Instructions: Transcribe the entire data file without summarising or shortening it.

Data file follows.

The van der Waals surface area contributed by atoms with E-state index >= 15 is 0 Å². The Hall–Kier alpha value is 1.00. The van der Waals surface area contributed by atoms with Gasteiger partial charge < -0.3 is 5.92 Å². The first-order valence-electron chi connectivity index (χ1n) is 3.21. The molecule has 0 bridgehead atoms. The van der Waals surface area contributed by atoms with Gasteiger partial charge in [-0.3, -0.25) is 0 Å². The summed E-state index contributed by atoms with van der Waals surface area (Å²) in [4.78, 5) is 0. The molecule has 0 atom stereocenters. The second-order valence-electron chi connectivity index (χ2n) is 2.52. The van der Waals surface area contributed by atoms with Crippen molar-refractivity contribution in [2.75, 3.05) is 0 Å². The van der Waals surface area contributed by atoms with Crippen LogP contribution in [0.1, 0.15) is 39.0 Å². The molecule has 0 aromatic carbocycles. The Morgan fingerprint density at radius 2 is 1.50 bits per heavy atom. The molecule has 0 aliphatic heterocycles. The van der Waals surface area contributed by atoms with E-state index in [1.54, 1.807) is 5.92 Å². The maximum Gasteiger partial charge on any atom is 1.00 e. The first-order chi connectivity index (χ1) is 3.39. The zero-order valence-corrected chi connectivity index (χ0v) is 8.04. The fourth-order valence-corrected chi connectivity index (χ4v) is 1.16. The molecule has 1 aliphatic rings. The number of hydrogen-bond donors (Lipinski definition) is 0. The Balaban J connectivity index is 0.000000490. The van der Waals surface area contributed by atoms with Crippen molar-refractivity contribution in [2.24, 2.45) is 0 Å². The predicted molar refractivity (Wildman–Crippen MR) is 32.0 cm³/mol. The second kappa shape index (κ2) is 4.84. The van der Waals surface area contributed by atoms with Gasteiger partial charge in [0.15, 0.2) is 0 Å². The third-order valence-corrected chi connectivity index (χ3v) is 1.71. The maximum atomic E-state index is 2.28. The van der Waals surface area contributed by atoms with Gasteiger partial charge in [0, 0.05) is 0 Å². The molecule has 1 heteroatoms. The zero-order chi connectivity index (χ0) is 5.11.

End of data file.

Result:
The van der Waals surface area contributed by atoms with E-state index >= 15 is 0 Å². The Hall–Kier alpha value is 1.00. The van der Waals surface area contributed by atoms with Gasteiger partial charge < -0.3 is 5.92 Å². The first-order valence-electron chi connectivity index (χ1n) is 3.21. The molecule has 0 bridgehead atoms. The van der Waals surface area contributed by atoms with Gasteiger partial charge in [-0.3, -0.25) is 0 Å². The summed E-state index contributed by atoms with van der Waals surface area (Å²) in [4.78, 5) is 0. The molecule has 0 atom stereocenters. The second-order valence-electron chi connectivity index (χ2n) is 2.52. The van der Waals surface area contributed by atoms with Crippen molar-refractivity contribution in [2.75, 3.05) is 0 Å². The van der Waals surface area contributed by atoms with Crippen LogP contribution in [0.1, 0.15) is 39.0 Å². The molecule has 0 aromatic carbocycles. The Morgan fingerprint density at radius 2 is 1.50 bits per heavy atom. The molecule has 0 aliphatic heterocycles. The van der Waals surface area contributed by atoms with E-state index in [1.54, 1.807) is 5.92 Å². The maximum Gasteiger partial charge on any atom is 1.00 e. The first-order chi connectivity index (χ1) is 3.39. The zero-order valence-corrected chi connectivity index (χ0v) is 8.04. The fourth-order valence-corrected chi connectivity index (χ4v) is 1.16. The molecule has 1 aliphatic rings. The number of hydrogen-bond donors (Lipinski definition) is 0. The Balaban J connectivity index is 0.000000490. The van der Waals surface area contributed by atoms with Crippen molar-refractivity contribution in [2.24, 2.45) is 0 Å². The predicted molar refractivity (Wildman–Crippen MR) is 32.0 cm³/mol. The second kappa shape index (κ2) is 4.84. The van der Waals surface area contributed by atoms with Gasteiger partial charge in [0.15, 0.2) is 0 Å². The third-order valence-corrected chi connectivity index (χ3v) is 1.71. The maximum atomic E-state index is 2.28. The van der Waals surface area contributed by atoms with Gasteiger partial charge in [0, 0.05) is 0 Å². The molecule has 1 heteroatoms. The zero-order chi connectivity index (χ0) is 5.11.